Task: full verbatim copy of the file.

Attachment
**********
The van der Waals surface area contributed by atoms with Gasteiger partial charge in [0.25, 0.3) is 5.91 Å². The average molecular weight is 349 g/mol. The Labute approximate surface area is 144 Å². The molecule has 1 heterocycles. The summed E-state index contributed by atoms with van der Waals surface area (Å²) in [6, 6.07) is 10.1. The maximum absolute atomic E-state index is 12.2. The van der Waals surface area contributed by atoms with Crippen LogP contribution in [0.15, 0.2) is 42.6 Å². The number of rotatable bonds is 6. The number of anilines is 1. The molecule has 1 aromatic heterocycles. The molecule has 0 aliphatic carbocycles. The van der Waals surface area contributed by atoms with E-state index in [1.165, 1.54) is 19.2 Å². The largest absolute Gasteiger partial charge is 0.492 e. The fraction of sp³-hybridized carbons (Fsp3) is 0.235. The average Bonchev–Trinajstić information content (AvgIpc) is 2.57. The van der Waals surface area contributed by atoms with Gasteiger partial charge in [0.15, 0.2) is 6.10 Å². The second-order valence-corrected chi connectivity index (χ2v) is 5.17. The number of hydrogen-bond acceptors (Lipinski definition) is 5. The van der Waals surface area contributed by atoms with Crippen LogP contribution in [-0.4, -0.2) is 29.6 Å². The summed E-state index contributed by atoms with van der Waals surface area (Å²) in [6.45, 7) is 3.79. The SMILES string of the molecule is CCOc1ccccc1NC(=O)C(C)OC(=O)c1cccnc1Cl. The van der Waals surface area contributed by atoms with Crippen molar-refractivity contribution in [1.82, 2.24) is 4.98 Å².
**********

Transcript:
The van der Waals surface area contributed by atoms with Gasteiger partial charge in [0.25, 0.3) is 5.91 Å². The average molecular weight is 349 g/mol. The Labute approximate surface area is 144 Å². The molecule has 1 heterocycles. The summed E-state index contributed by atoms with van der Waals surface area (Å²) in [6, 6.07) is 10.1. The maximum absolute atomic E-state index is 12.2. The van der Waals surface area contributed by atoms with Crippen LogP contribution in [0.15, 0.2) is 42.6 Å². The number of rotatable bonds is 6. The number of anilines is 1. The molecule has 1 aromatic heterocycles. The molecule has 0 aliphatic carbocycles. The van der Waals surface area contributed by atoms with E-state index in [1.165, 1.54) is 19.2 Å². The largest absolute Gasteiger partial charge is 0.492 e. The fraction of sp³-hybridized carbons (Fsp3) is 0.235. The average Bonchev–Trinajstić information content (AvgIpc) is 2.57. The van der Waals surface area contributed by atoms with Gasteiger partial charge in [0.15, 0.2) is 6.10 Å². The second-order valence-corrected chi connectivity index (χ2v) is 5.17. The number of hydrogen-bond acceptors (Lipinski definition) is 5. The van der Waals surface area contributed by atoms with Crippen LogP contribution in [-0.4, -0.2) is 29.6 Å². The summed E-state index contributed by atoms with van der Waals surface area (Å²) in [6.45, 7) is 3.79. The SMILES string of the molecule is CCOc1ccccc1NC(=O)C(C)OC(=O)c1cccnc1Cl. The van der Waals surface area contributed by atoms with Crippen molar-refractivity contribution in [1.82, 2.24) is 4.98 Å².